Gearheads get ready to roll into Autorama
By Terry Oparka
Posted February 13, 2013
Troy resident Ray Hanson is a regular at the Woodward Dream Cruise and the Troy Traffic Jam, and he brings his wheels to the Gathering Place in Troy to show them off during the summer. He will also bring his prized ’61 ivory Chevy Impala Bubbletop to Autorama.
“I’ve been into cars since I could drive,” Hanson, a skilled woodworker, said. The Bubbletop, so named for the large back window, is “pretty much original,” he said. “I can take this car to the shows, and it’s the only one like it.”
Hanson says the car is 90 percent original. “It’s never been painted. It’s been touched up, but never painted. It’s an incredible car.”
Hanson said he’s lowered the chassis and put new wheels and tires on the car, but that’s about it. The V-8 engine and dual exhaust system were factory installed in ’61.
Hanson, 72, and his son Jeff, 40, work on the various vehicles they’ve owned in Hanson’s heated garage, although Hanson admits that Jeff Hanson does most of the hands-on work these days.
“I sit in my chair and act as go-fer and go get parts,” Hanson said.
He also owns an antique tractor and a 1960 Willys Jeep.
“I fix them up, then something else comes along and I sell them to make room,” he explained. He’s had about 15 cars, mostly General Motors brands, in the past 48 years he’s been married. His advice to newbies is simple. “Get into it. Go slow, learn what you can learn and go from there,” he said.
The first Detroit Autorama took place 61 years ago at the University of Detroit Field House as a fundraiser for the Michigan Hot Rod Association’s efforts to build the Detroit Dragway. Over the years, it moved to the Michigan State Fairgrounds and the Detroit Artillery Armory before coming to Cobo Center as its first paid public show in 1961.
Troy resident Jim Smith’s late mother, Jenny, drove Smith to his first Autorama at the Detroit Artillery Armory when he was 13. Smith, 66, a retired toolmaker who grew up in Madison Heights, said he’s been interested in cars and motorcycles his whole life.
“My mother wouldn’t speak to my father after he co-signed a loan for a motorcycle for me,” he said.
Smith has worked on a number of cars through the years at his home in Troy and does everything except painting and upholstery work. He’s worked on racecars driven in races in Mount Clemens and Toledo, Ohio. He’s been to more Autoramas than he can count as part of the Motor City Mavens Auto Art, a group of pinstripe artists from all over the country and Canada who pinstripe door panels and other items to benefit Leader Dogs for the Blind in Rochester. For the past 35 years, he’s met between 40 and 140 other “car guys” for breakfast on Saturday mornings at the Ram’s Horn restaurant on Rochester Road, near Hamlin.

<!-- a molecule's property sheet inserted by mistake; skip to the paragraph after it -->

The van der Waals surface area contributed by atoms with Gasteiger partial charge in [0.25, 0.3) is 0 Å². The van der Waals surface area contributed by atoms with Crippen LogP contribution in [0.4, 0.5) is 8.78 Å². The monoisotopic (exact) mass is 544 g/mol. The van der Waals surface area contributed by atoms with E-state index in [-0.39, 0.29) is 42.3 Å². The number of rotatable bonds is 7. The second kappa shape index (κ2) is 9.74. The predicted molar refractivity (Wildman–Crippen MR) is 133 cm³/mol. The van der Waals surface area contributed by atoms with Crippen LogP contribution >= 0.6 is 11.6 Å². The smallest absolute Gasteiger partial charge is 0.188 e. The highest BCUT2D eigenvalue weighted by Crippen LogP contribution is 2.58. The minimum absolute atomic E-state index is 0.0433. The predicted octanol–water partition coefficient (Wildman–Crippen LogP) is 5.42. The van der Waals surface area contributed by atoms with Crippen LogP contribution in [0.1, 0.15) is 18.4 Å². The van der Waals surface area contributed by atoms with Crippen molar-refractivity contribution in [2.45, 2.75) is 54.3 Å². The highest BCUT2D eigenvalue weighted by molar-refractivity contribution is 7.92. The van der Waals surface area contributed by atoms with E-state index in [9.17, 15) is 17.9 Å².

But this is the very first year he is bringing wheels to the Autorama show.
He just purchased a red and black ’39 Ford Sedan Delivery, a station wagon with no windows, in October from Bonnie Larivee, wife of Robert Larivee Jr., known as J.R., one of the founders of Autorama.
“I figured it would be a good car,” he said. “It’s in good shape. I plan to drive it.”
“I’m taking the car down there as a tribute to J.R.,” he said.
The 61st Anniversary Meguiar’s Detroit Autorama will be held at Cobo Center in Detroit March 8-10. The show celebrates the 50th anniversary of the Ridler Award, given to a custom car judged to be outstanding, shown for the first time anywhere. The award was named after Don Ridler, the first promoter of the show. To commemorate the anniversary, Autorama organizers have invited all of the 50 past winners of the award back to the show on “Ridler’s Row.”
This year’s show will begin with an outdoor “Cacklefest” when two famous dragsters — Al Bergler’s “More Aggravation,” the first Ridler award-winning vehicle, and Bergler’s funny car, titled “Motown Shaker” — fire up at the corner of Washington Boulevard and Jefferson at noon March 8.
Autorama will also feature “Tribute to Batmobile” with three bat vehicles from the original TV series and movies. Other highlights include the Cavalcade of Kustoms, a 10-car exhibit of specially invited ’50s customs; Ford’s First Feather, a 10-car handpicked collection of two seat SS Thunderbirds from 1955 to 1957; and the Autorama Preservation Award Winner, a 1932 two window Fordillac from the Genesee Gear Grinders, presented by Steele Rubber Products.
Admission to Autorama at the gate is $18 for adults, $5 for children 6 to 12, and free for children under 5. Discount tickets are available at O’Reilly Auto Parts for $16 for adults and $4 for children 6 to 12. For more information and celebrity appearance details, call (248) 373-1700 or go to www.autorama.com. Autorama is produced by Championship Auto Shows Inc. and is sponsored by the Michigan Hot Rod Association.
About the author
Staff Writer Terry Oparka covers Troy and the Troy School District for the Troy Times. Oparka has worked for C & G Newspapers since 2000 and attended Oakland University and Macomb Community College. Oparka has won an award from the Michigan Press Association and three awards from the Society of Professional Journalists, Detroit Chapter.
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